Now the communication we are speaking about here is not only newsletters, websites, and such. We are speaking on a deeper level and in a communication pathway that is not only in one direction. As staff, we need to engage in our customers as they walk in the door. Does our shop staff, front desk staff, and ALL our staff say hello to every customer that walks by? Do we spend time with them while they are visiting the facility or are we too busy to stop and say hello? Do we connect with them often about lessons, their family vacation, or about their newly fixed backhand? It can be a simple text from time to time? Our customers expect that they will receive a full customer experience and full engagement as part of being a customer or member. They don’t always get that from us.
Now back to our deeper dive into the 70% of why customers leave. 20% left because of lack of communication or too little attention. 50% left because the staff was poor in quality. Let that sink in for just a minute. As tennis professionals, we immediately think about the lessons, programs, and additional tennis professionals that need training. My belief, this is only a portion of the concerns. Remember, customers interact with everyone at the club in some manner. Maybe not always in verbal ways but “experience” ways. For instance, if I come to court and there is a light burned out on the court, or the trash is overflowing out of the receptacle. Or when I call the front desk, I always get the answering machine, and then no one calls me back. These are all part of the 70% but more importantly part of the 50% that state the staff is poor in quality. As tennis professionals, managers, directors are we only looking at the tennis professionals and our programs? My recommendation is to look at everything that your customers experience. That is where I spend the bulk of my time these days, as I help clubs and professionals plan a pathway of experiences that customers expect. Then we strategically put into place elements, and the training behind it to support our staff.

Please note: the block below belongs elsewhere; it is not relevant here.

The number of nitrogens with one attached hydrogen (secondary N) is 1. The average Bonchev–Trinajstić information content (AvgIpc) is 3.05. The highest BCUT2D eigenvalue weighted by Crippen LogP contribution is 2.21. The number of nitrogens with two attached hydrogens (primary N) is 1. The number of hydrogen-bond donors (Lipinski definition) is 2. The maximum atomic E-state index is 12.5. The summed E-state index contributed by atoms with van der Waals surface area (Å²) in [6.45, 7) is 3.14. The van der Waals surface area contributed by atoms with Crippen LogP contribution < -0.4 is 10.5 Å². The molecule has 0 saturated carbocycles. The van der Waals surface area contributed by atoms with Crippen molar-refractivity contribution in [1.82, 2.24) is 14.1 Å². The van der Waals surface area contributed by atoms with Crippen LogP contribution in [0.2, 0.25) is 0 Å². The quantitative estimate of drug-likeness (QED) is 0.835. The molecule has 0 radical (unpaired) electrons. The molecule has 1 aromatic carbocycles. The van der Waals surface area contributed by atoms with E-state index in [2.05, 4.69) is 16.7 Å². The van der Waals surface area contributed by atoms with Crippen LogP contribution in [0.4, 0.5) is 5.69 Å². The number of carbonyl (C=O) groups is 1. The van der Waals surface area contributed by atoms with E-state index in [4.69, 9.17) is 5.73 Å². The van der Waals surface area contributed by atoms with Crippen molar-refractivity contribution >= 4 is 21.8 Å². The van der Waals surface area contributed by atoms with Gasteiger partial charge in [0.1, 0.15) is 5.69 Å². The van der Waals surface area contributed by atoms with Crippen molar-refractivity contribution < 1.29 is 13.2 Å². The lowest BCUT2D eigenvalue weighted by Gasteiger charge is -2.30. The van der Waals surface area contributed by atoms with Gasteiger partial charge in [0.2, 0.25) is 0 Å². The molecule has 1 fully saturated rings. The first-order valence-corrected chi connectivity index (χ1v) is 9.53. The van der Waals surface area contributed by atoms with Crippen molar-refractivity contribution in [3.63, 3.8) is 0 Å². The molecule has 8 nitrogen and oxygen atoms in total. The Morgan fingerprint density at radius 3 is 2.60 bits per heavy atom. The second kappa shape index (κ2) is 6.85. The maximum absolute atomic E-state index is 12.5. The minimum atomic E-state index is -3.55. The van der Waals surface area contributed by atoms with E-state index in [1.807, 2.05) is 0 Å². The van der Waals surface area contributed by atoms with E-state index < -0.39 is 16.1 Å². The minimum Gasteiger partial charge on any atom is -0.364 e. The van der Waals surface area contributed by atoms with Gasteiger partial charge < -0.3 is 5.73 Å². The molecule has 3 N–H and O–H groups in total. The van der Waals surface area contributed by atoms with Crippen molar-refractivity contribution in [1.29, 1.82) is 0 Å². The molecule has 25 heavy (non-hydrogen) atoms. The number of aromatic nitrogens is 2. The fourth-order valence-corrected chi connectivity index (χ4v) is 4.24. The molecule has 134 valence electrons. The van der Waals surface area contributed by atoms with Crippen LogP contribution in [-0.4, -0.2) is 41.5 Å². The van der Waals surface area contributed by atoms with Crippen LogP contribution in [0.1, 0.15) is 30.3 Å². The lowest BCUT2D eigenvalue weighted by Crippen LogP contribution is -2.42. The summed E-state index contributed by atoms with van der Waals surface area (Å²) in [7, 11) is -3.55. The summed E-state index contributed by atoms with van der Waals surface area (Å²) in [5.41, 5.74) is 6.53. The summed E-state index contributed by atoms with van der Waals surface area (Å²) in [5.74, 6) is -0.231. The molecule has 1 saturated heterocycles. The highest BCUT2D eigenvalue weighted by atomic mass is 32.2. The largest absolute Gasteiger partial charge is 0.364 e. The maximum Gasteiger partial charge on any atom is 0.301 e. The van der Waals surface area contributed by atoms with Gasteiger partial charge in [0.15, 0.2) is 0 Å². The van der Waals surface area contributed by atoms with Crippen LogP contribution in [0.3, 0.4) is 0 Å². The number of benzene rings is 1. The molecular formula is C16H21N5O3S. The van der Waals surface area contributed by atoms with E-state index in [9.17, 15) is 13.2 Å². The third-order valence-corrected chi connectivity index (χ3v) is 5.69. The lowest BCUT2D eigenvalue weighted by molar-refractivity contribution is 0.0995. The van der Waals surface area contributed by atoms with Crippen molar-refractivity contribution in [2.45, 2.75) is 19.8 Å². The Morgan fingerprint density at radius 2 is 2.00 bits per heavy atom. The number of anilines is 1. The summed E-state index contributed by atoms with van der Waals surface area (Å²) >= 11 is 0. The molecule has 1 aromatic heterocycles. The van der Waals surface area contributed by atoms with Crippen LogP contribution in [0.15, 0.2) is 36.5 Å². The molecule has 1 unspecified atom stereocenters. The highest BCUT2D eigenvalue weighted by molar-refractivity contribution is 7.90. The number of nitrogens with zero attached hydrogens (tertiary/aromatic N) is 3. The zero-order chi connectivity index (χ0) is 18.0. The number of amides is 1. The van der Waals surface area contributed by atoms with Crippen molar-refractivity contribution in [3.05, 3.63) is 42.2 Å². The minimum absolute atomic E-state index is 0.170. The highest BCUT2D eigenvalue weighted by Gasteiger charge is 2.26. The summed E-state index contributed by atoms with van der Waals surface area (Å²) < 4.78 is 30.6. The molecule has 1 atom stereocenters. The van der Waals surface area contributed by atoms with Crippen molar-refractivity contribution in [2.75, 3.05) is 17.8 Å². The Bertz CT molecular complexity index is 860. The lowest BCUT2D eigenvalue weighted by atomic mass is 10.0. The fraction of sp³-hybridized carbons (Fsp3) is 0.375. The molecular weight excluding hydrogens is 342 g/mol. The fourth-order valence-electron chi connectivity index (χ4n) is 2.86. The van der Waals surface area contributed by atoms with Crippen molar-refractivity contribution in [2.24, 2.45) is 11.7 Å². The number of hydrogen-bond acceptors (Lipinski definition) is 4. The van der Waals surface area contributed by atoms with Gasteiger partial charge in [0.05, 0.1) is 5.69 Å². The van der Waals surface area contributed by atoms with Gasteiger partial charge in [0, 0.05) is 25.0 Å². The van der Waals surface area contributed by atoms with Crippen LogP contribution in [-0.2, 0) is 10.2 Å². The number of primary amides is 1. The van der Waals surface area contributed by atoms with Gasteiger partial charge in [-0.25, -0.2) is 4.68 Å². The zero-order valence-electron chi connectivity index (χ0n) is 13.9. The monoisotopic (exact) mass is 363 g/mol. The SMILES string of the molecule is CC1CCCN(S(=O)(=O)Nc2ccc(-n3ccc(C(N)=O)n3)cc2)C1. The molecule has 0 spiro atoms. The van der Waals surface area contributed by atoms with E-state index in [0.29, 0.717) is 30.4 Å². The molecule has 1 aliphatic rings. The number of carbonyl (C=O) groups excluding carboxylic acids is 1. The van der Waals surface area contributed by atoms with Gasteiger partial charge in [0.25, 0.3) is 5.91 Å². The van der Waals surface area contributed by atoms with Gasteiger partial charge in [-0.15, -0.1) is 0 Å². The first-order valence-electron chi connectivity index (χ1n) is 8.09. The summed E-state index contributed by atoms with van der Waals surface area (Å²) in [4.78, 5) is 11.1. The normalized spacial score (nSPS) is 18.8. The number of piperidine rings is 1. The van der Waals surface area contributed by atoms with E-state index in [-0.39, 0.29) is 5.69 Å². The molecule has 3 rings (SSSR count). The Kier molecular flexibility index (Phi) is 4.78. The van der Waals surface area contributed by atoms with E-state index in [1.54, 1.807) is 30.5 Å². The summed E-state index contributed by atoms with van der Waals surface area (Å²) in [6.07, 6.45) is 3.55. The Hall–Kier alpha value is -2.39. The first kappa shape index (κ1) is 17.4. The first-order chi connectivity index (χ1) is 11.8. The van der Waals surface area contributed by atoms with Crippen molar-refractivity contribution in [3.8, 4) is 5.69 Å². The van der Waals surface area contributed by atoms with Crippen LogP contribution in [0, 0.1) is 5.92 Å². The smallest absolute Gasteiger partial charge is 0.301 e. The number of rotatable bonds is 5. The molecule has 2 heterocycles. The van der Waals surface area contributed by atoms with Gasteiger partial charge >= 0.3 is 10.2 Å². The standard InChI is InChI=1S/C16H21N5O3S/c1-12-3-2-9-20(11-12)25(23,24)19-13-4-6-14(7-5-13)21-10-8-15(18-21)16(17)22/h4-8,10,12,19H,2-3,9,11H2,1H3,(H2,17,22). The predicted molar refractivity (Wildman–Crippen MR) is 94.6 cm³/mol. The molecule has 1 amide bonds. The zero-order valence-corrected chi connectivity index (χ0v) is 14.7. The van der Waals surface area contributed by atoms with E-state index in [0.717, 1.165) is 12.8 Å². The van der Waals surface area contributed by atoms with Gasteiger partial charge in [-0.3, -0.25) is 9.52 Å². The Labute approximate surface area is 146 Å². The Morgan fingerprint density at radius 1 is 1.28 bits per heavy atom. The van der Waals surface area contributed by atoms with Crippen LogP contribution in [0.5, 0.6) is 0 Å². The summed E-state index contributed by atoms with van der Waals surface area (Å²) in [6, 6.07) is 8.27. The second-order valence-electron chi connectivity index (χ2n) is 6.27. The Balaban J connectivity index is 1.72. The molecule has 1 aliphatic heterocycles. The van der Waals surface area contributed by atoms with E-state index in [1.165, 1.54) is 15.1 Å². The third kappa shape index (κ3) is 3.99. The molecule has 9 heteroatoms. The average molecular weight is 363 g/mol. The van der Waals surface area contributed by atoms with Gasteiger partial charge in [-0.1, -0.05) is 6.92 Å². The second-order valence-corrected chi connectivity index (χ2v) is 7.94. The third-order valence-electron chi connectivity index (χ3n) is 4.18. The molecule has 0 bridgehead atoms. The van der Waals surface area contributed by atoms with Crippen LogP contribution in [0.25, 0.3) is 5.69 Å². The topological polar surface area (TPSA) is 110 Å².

As you have heard me say quite a bit over the last year, we have a huge opportunity in the tennis industry to grow. I’m concerned that the amazing numbers we are seeing won’t hold up when the competition returns. Are we going to continue to do, and look at things the same as we have always done? To continue to grow and attract new players to the game we should look at every aspect of how we do business. We know we can control 85% (price, attention, quality of staff) of why customers leave us if we address the customer data in front of us. I would be thrilled to work with any professional or facility that wants to address these particularly important elements of our business. If we get this right, we can really thrive in the years to come. Our customers and members are demanding that we do, or they will continue to look for activities that meet their needs. Our customers can spend their money and time anywhere, will we address the reasons they are telling us they aren’t spending it with us?
If you’d like more information on Tom Peters, visit https://tompeters.com/